Summer Night Good Samaritan

I live in Daytona Beach, just a mile or so from where Bike Week and the night life of Daytona lights up.  A few years back, I was with a group of friends walking to the spot where music and food awaited us.  We were on side streets so that we would avoid as many cars as possible.  We were ½ a block from our destination when I saw a young man fall in the street next to a car.  Then I saw the twitching begin.  Taking in the site of his two friends not even noticing his fall and the proximity of his head to the sidewalk, I only hesitated 5 seconds before I started to run towards him.  I started issuing commands to my friends as I ran.  “Call 911” “Help me help him!”.

I more than startled his friends as I rushed forward.  They turned to me as I reached him.     “Hey, he’s having a seizure, has he had one before? Does he have medication? What is his name?”   Chaos ensued. I didn’t know that I knew what to ask and what to do.   His friends were frozen and couldn’t move.  My priority was to try to not let his head sustain more damage.   He was strong.  He was stiffened, as our bodies become during grand mal seizures.  He was in danger.

“His name is Randy.  I don’t know, what happened?”

“He is having a seizure”. He was breathing but still seizing.  It had been a full two minutes at this point.  I lowered myself to the pavement.  “Jay, help me turn him on his side, directly on my leg.  We have to keep his head from hitting the ground repeatedly. My leg is softer than pavement. Dana, hand me your sweater for the other side.”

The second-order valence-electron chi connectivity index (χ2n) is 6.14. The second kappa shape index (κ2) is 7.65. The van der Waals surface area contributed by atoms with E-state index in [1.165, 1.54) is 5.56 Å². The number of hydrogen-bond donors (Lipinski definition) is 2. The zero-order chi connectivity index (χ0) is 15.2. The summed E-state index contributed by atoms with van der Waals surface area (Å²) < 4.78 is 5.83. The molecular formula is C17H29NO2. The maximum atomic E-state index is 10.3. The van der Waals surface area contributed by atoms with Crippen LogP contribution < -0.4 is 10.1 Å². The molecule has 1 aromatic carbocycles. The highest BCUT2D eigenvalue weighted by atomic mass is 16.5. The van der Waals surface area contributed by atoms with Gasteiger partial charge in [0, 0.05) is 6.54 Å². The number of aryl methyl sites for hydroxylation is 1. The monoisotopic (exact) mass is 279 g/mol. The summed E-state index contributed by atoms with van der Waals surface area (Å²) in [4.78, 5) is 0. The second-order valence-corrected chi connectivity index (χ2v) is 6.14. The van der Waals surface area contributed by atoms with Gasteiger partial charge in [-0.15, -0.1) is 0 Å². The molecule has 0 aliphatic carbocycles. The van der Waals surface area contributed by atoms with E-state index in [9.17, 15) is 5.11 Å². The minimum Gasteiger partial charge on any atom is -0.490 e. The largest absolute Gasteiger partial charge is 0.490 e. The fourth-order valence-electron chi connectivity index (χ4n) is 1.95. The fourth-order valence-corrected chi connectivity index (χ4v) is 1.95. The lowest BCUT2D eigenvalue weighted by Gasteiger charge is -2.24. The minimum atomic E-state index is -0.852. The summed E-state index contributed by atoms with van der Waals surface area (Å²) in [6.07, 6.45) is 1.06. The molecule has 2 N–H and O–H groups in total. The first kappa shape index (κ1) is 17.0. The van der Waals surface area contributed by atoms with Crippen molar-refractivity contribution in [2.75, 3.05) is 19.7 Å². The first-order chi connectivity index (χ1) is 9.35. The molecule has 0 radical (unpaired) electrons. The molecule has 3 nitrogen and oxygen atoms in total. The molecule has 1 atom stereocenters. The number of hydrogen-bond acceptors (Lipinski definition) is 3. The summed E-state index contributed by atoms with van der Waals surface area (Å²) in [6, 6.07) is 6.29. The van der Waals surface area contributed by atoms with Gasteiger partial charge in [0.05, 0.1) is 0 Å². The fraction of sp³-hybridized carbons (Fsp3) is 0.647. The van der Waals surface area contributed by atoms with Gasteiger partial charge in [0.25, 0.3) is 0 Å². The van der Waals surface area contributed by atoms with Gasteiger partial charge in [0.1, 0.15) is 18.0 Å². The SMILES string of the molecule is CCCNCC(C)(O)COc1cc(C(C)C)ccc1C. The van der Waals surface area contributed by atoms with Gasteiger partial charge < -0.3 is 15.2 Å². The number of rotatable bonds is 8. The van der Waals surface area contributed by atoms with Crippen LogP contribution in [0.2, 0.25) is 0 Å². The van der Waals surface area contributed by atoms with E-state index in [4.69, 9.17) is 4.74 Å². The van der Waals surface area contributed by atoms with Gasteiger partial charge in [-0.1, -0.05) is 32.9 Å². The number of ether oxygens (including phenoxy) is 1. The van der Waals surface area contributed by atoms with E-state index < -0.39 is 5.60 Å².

Jay asked, “Do you want my belt?”  Too sharply I replied “NO!  Just turn him on his side”.

I turned back to his friends; they had started to back away.  I know the type and I know the fear on their faces.  We had called authorities; they wanted no part.   As I spoke, I maneuvered his head to my thigh and tried to give him protection from…. Whatever. “Does he have any close friends or girlfriend near by?”  Any answer they might have given was unheard.

Time stood still for me.  As I looked down, I no longer saw Todd.  I saw my baby brother, my Chippy.  I was ready to do whatever it took to protect him and soothe him because I knew.  I knew the dangers.  If he stopped breathing, I would need to do CPR and I might not be able to bring him back.  I knew that he if he hit his head over and over on the pavement, a concussion could cause enumerable seizures in the future. And if he didn’t have all of that, I knew the wash of emotion and sheer tiredness that would overtake him after this episode.  I knew the anger and the sadness of defeat he would feel over the next day or so.  The fear of not knowing when it would happen again.    “You are ok.  You will be ok.  I’m here”, I whispered.

Randy’s seizure stopped just as it had started – suddenly.   His dazed eyes took in the sight of me.  His friends started forward as I asked him if he was ok.  “Do you have medication? We called for an ambulance….”   I didn’t even get it fully verbalized before he jumped up and said, “NOOO… No ambulance.  I’m fine.  I’m FINE.”   I knew this part too.   “Ok.  Are you sure?  I don’t think you sustained any further injuries to your head, but you should get checked out.”  More mildly, he said, “No.  I’m fine.” His friends encircled him and they began to walk to the bar around the corner.   Incidentally, the same bar and grille we were headed to.  I grabbed the arm of the female friend.  “Look watch him closely.  He won’t be himself for awhile.  He needs to sit and take it easy.  If he has another seizure, turn him on his side and try to protect his body from hitting stationary objects.  Especially his head.”   She looked shell-shocked frankly.  “Ok. Thank you.  She turned to walk away and then had second thoughts.  “ How do you know so much about…. This?”

Part two tomorrow 11/02/2022


Source: Diana Webster